By / February 4, 2021

Cannabis debate demanded in Costa Rica

The French news agency AFP is reporting on a special request from deputies of Costa Rica urging a deepening of the discussion on the therapeutic use of cannabis. The message was clear: that he should use his powers to debate in the Parliament a project to legalize medical cannabis.

The Legislative Assembly (Parliament) is in extraordinary sessions until July, a period in which only the Executive Branch can set the agenda for the debate of projects. If any cannabis debate emerges, you will be able to follow it, along with other cannabis news, by downloading our companion cannabis news app from the app store.

Bipartisan support for deepening the debate

“We are making an urgent joint call by the country for the Executive to convene the hemp and cannabis project. We cannot lose opportunities based on myths and fears”, defender of the initiative, official deputy Paola Vega, declared in a press conference.

Along with Vega, 13 other deputies were part of the request, including the author of the bill, the independent Zoila Rosa Volio. The deputies are legislators from different political parties, all calling on the president of Costa Rica, Carlos Alvarado to take action.

The initiative seeks that cannabis extract be distributed with medical and pharmaceutical control

“Every day that passes there are thousands of patients who must look for cannabinoid oils in the street, without any quality control, to treat cases of epilepsy, immune problems, multiple sclerosis and cancer,” Volio said.

She emphasized that the law will allow the production and sale of cannabis oil for medicinal purposes with health guarantees for the user.

This group of deputies also proposes legalizing the cultivation of hemp, a relative plant of cannabis with numerous industrial uses as, at the moment, cannabis cultivation is prohibited in Costa Rica. But patients with illnesses such as cancer, arthritis, or multiple sclerosis resort to personal cultivation thanks to a legal loophole.

Cost Rica Alchemy uses legal loophole to provide products for patients

In March 2018 Costa Rica Alchemy became the first society for consumers of cannabis for medicinal purposes in the country. The group aims to protect people from the risks associated with the illicit cannabis market. It also defends the constitutional rights that consumers of this plant have, according to Juan Zúñiga, one of its founders.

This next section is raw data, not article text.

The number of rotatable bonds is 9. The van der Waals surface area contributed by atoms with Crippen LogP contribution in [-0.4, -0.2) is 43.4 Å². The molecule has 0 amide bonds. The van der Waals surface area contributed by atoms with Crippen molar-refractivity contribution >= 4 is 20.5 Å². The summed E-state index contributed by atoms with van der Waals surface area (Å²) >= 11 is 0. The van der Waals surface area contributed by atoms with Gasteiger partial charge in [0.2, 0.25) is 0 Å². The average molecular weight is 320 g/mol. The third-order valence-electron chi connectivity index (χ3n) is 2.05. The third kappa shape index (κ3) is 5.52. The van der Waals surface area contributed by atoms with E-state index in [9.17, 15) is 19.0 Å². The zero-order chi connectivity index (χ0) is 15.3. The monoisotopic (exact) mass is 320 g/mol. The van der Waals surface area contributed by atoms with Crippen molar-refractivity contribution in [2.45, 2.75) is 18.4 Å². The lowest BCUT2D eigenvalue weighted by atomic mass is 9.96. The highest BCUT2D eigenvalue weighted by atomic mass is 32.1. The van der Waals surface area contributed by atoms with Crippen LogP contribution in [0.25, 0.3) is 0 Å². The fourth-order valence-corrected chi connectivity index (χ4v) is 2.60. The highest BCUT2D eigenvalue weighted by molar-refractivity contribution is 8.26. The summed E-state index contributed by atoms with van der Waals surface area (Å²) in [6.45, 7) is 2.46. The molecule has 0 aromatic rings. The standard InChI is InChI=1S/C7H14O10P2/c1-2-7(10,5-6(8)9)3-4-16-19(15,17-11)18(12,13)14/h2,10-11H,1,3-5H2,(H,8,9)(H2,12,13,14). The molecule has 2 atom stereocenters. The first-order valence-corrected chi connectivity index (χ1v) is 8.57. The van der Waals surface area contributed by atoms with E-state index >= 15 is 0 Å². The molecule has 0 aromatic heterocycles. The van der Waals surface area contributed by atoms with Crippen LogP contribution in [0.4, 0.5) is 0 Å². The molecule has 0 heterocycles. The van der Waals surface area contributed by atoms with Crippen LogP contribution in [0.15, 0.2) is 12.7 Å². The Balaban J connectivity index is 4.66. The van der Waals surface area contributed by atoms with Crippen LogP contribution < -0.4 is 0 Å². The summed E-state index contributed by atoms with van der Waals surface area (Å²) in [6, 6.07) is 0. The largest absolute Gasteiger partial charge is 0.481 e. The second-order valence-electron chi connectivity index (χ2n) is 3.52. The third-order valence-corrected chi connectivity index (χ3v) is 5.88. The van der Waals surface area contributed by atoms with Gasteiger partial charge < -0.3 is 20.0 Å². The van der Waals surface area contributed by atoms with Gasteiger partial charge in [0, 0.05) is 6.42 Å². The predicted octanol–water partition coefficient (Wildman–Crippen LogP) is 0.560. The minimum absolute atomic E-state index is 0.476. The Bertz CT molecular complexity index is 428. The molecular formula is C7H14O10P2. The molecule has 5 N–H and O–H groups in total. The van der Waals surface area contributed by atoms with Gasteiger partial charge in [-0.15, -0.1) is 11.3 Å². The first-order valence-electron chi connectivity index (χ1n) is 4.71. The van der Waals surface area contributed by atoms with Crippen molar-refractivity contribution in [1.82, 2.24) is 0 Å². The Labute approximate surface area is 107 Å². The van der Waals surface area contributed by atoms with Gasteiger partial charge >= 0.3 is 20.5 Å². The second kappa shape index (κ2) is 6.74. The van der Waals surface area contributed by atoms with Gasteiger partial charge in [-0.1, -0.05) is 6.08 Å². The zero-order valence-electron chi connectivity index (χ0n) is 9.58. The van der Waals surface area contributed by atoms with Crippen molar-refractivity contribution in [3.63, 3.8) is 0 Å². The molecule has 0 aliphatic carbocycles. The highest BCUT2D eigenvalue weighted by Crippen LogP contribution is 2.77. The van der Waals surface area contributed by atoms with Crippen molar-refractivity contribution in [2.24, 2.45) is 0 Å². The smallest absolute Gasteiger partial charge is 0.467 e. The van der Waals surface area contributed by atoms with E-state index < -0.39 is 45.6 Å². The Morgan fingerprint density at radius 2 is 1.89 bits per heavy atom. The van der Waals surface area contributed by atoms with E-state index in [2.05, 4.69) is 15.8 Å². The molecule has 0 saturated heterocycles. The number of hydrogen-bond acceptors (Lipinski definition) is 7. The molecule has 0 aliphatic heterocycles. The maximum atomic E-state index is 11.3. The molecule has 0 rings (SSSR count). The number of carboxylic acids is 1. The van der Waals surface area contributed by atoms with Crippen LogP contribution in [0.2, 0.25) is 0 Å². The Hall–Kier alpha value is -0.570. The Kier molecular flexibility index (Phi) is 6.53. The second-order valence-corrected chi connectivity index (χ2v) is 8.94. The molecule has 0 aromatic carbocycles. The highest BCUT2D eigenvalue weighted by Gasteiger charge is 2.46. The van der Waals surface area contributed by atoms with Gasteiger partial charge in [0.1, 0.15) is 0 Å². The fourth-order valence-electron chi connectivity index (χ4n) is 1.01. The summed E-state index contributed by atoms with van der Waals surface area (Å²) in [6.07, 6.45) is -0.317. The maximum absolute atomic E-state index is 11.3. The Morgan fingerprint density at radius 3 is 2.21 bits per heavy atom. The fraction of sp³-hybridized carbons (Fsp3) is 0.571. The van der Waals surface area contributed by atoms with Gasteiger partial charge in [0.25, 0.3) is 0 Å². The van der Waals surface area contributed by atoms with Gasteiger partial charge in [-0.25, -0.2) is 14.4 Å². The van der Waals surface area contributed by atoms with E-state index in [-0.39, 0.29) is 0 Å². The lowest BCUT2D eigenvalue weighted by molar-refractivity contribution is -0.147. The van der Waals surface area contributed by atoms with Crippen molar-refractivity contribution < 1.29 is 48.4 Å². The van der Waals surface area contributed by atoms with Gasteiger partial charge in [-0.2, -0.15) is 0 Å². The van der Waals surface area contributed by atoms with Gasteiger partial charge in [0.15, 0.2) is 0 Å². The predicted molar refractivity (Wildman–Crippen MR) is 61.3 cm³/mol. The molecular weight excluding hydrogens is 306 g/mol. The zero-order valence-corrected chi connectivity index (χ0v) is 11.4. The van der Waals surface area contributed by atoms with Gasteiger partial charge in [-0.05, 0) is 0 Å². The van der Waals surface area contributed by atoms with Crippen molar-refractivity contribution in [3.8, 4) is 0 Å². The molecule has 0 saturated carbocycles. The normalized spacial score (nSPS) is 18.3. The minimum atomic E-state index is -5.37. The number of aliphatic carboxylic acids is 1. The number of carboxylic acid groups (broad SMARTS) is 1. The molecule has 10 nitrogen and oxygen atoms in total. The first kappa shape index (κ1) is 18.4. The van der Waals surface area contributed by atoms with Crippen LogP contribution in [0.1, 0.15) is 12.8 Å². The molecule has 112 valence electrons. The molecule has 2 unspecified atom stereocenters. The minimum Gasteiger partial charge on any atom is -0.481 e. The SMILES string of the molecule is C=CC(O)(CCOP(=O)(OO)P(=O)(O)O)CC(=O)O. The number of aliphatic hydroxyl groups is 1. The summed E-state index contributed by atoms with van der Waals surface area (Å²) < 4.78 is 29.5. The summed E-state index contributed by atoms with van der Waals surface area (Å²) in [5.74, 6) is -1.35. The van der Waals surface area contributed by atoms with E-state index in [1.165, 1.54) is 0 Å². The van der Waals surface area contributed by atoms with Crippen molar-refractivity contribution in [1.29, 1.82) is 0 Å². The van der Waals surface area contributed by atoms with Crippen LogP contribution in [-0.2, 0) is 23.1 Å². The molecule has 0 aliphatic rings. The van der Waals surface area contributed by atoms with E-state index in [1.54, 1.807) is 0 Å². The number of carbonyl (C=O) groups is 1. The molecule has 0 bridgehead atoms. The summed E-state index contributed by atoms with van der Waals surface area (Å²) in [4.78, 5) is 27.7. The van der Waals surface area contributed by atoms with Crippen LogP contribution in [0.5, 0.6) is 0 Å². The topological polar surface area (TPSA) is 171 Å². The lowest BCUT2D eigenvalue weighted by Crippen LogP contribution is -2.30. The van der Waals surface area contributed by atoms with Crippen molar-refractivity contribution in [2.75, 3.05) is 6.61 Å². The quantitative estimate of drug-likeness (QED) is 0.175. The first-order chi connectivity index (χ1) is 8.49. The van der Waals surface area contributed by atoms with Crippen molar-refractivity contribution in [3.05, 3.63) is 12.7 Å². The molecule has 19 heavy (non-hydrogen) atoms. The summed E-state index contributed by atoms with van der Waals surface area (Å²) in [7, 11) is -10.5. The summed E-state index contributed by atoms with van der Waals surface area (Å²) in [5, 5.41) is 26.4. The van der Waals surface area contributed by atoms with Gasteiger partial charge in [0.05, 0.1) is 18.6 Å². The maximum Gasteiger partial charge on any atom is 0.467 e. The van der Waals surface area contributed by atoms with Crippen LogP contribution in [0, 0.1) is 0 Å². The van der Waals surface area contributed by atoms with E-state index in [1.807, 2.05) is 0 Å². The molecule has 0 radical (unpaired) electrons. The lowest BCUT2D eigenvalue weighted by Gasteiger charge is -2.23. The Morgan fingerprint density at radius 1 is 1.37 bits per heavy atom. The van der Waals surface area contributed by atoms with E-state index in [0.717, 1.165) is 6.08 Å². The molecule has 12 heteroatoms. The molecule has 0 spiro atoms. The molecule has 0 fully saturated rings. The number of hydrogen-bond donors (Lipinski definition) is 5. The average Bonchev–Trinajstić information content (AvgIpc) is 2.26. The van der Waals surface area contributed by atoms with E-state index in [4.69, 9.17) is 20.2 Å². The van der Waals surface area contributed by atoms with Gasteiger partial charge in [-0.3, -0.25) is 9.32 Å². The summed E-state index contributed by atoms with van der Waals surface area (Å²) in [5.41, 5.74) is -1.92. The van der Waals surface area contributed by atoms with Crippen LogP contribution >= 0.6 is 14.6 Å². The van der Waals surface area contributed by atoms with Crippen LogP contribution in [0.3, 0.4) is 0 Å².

It also finds ways to work within existing legal frameworks, as current legislation allows the personal cultivation and horticulture of this type of substance as long as it is in the doses necessary for treatment. This is because the country is a signatory to the 1961 United Nations Single Convention on Narcotic Drugs, which limits “the cultivation, production, manufacture and use of narcotic drugs to the adequate amount necessary for medical and scientific purposes”.

This allows the members of Costa Rica Alchemy to create ointments, salves and oils based on the plant, to treat patients who require it. However, the organization cannot charge for the products because their commercialization is prohibited. But it does accept donations.

Cannabis as an industry, the pending debate

Volio maintains that Costa Rica, in addition to delaying sanitary responses, is missing the opportunity to enter the international cannabis market. The same one in which countries such as Canada, Colombia, the United States, Mexico, and Uruguay (which have all legalized the production of the herb) are participating.

“We are talking about more investment, employment, quality of life for sick people and agricultural diversification. That’s thousands of jobs,” said the independent congresswoman.

The state export promotion agency estimated that there is a $5.733 billion annual market for medical cannabis. “In hemp alone we could be talking about 15,000 jobs,” said Congresswoman Paola Valladares, of the opposition National Liberation Party.

Government has reservations about legalizing production

The government has said it supports hemp production, but expressed reservations with cannabis, arguing that it needs mechanisms to prevent its recreational use. The bill also faces opposition and is opposed by 14 evangelical deputies in the 57-seat Costa Rican legislature.


(Featured image by kritoscr via Pixabay)

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